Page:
It is useful to remember the lessons of the last recession of 1991.
Keith Steven not only remembers 1991; the events of that time are the ‘defining experience’ that drove him to create his current business.
He was running a retail chain but the company became over-extended and he found himself at loggerheads with his various landlords and the bank. The company was put into receivership.
Looking back, he concluded that he had not been offered the full range of options when the company got into trouble. He resolved to use his own experience to help others in this situation and formed KSA Turnaround, which specialises in company rescue.
Dealing with entrepreneurs, I am often reminded of Mr Micawber from David Copperfield, who was always convinced ‘something will turn up’. For entrepreneurs, this is typically a big order that has been on the horizon for some time. When this fails to materialise, optimism turns instantly to despair. Mr Micawber was always being pursued by his creditors.
The challenge is to understand when you need help, the earlier the better. A good exercise is to re-examine your management accounts and put in the assumption that 25% of your predicted revenue just goes away and your largest customer suddenly decides to buy from one of your most aggressive competitors. Then assume your biggest suppliers will no longer be so flexible on payment and then look at the ‘spikes’ in your cash flow, the times when payroll and taxes have to be paid.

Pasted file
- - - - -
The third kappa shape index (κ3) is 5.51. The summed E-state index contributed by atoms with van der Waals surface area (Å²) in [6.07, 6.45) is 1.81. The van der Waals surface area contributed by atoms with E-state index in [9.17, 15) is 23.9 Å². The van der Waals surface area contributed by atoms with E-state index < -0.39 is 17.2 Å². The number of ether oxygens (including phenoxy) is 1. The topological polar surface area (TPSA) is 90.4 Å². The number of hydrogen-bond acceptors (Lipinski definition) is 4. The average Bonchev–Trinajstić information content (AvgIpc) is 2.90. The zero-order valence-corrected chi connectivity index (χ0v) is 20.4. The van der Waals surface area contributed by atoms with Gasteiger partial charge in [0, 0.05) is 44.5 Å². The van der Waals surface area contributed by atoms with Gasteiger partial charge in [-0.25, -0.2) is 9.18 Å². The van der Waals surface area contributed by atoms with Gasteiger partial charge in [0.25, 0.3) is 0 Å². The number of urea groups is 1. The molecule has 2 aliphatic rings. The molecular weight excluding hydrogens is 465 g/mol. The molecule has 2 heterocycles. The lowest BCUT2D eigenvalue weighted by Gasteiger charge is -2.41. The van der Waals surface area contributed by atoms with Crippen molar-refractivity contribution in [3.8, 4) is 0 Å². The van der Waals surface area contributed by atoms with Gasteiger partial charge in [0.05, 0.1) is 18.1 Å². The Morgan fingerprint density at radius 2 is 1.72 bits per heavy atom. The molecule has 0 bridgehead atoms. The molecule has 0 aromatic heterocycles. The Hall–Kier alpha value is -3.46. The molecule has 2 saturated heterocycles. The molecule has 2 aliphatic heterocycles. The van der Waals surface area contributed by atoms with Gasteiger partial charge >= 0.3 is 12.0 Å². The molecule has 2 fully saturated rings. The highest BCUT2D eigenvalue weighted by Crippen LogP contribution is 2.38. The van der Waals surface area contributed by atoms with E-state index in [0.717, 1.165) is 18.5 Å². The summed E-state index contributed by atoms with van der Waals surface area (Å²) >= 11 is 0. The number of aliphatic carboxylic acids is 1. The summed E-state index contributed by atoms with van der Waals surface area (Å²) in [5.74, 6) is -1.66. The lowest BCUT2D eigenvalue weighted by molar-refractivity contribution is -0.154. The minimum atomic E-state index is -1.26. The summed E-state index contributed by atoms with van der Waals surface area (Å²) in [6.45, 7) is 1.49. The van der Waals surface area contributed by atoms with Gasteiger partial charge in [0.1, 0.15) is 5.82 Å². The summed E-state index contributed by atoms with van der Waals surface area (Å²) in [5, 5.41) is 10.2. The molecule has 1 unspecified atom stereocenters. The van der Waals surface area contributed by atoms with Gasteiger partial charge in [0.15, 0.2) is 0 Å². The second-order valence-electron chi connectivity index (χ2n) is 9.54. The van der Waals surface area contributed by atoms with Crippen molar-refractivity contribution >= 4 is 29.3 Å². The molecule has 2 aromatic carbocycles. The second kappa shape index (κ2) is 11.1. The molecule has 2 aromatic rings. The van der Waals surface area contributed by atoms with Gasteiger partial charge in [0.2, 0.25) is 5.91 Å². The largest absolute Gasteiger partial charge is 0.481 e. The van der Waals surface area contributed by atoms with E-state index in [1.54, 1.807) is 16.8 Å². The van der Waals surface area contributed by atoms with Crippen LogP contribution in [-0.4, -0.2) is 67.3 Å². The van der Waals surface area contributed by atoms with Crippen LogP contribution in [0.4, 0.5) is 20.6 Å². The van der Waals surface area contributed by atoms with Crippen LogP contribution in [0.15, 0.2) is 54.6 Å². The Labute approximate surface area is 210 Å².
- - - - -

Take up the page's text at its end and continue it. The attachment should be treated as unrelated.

This is not an easy exercise for many entrepreneurs, who a) are optimists by nature and b) often dislike the minutiae of finance (even of finance actualities, let alone ‘what-if’ financial exercises). But it is worth doing.
Warned in advance, Keith and his team of company rescuers can get to work. Terms of leases can be renegotiated. Landlords commonly ask for a year’s rent in advance, terms you were willing to accept just after that funding round.
Your moving to a monthly payment scheme will have a radical effect on your cash-flow and may even save your company. Landlords don’t want tenants defaulting on their lease any more than you want to go bankrupt.
This approach, based on a sensible dialogue with both parties’ interests at heart, can be extended to all your creditors. This includes your suppliers, the bank and even the tax authorities, who can be very reasonable if you approach them correctly.
But this negotiation should be done on your behalf by people like Keith, who have not only made an honest appraisal of your business, but also speak the language that your creditors understand.
Ideally, a company rescue is done in good time to prevent, rather than treat, the disease. A Company Voluntary Arrangement (CVA) is a deal between the company and its creditors to repay them from future profits or by selling some of the assets of the business.
In this situation the directors remain in control of the company, personal guarantees do not usually get called in and it gives the business a fighting chance to survive. The CVA process stops pressure from tax, VAT and PAYE, and you can potentially use the instrument to terminate employment contracts, onerous supply contracts and even leases if this is what is required to restructure the company into profitability.
Even the sensible approach of a CVA can be a bitter blow for entrepreneurs. Another aim of KSA is to ensure that they emerge from the process with not just some self-respect, but also their family home, marriage and sanity intact. An entrepreneur himself at heart, Keith Steven is prouder of this aspect of his work than any other.
Keith Steven is a turnaround management expert, developing leading-edge turnaround strategies and delivering innovative rescue solutions.
He developed the UK’s first on-line support website for struggling business. www.companyrescue.co.uk
This article is a chapter from ‘This Is How Yoodoo It’ – a collection of Financial Times columns written by Mike Southon. You can buy this book in hard copy and in Kindle version here: http://tinyurl.com/YoodooBook